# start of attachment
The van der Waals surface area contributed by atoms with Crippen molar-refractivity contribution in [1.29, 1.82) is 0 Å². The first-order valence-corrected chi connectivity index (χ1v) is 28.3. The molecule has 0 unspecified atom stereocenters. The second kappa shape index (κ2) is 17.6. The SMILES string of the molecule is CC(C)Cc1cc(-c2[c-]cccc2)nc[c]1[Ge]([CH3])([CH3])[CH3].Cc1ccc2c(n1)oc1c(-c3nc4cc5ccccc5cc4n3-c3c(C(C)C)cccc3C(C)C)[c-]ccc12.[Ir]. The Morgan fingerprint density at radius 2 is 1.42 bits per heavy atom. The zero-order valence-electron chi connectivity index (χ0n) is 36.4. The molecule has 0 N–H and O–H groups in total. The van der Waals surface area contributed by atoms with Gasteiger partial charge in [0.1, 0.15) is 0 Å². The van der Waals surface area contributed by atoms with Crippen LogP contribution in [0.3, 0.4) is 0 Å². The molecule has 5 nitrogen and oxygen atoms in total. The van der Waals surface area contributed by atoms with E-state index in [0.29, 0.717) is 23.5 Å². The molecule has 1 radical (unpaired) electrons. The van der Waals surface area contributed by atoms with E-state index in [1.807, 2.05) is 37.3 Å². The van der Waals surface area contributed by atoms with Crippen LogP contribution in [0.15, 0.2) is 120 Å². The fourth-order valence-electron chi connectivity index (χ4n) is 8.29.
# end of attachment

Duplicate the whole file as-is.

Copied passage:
The van der Waals surface area contributed by atoms with Crippen molar-refractivity contribution in [1.29, 1.82) is 0 Å². The first-order valence-corrected chi connectivity index (χ1v) is 28.3. The molecule has 0 unspecified atom stereocenters. The second kappa shape index (κ2) is 17.6. The SMILES string of the molecule is CC(C)Cc1cc(-c2[c-]cccc2)nc[c]1[Ge]([CH3])([CH3])[CH3].Cc1ccc2c(n1)oc1c(-c3nc4cc5ccccc5cc4n3-c3c(C(C)C)cccc3C(C)C)[c-]ccc12.[Ir]. The Morgan fingerprint density at radius 2 is 1.42 bits per heavy atom. The zero-order valence-electron chi connectivity index (χ0n) is 36.4. The molecule has 0 N–H and O–H groups in total. The van der Waals surface area contributed by atoms with Gasteiger partial charge in [0.1, 0.15) is 0 Å². The van der Waals surface area contributed by atoms with Crippen LogP contribution in [0.3, 0.4) is 0 Å². The molecule has 5 nitrogen and oxygen atoms in total. The van der Waals surface area contributed by atoms with E-state index in [0.29, 0.717) is 23.5 Å². The molecule has 1 radical (unpaired) electrons. The van der Waals surface area contributed by atoms with E-state index in [1.807, 2.05) is 37.3 Å². The van der Waals surface area contributed by atoms with Crippen LogP contribution in [0.15, 0.2) is 120 Å². The fourth-order valence-electron chi connectivity index (χ4n) is 8.29.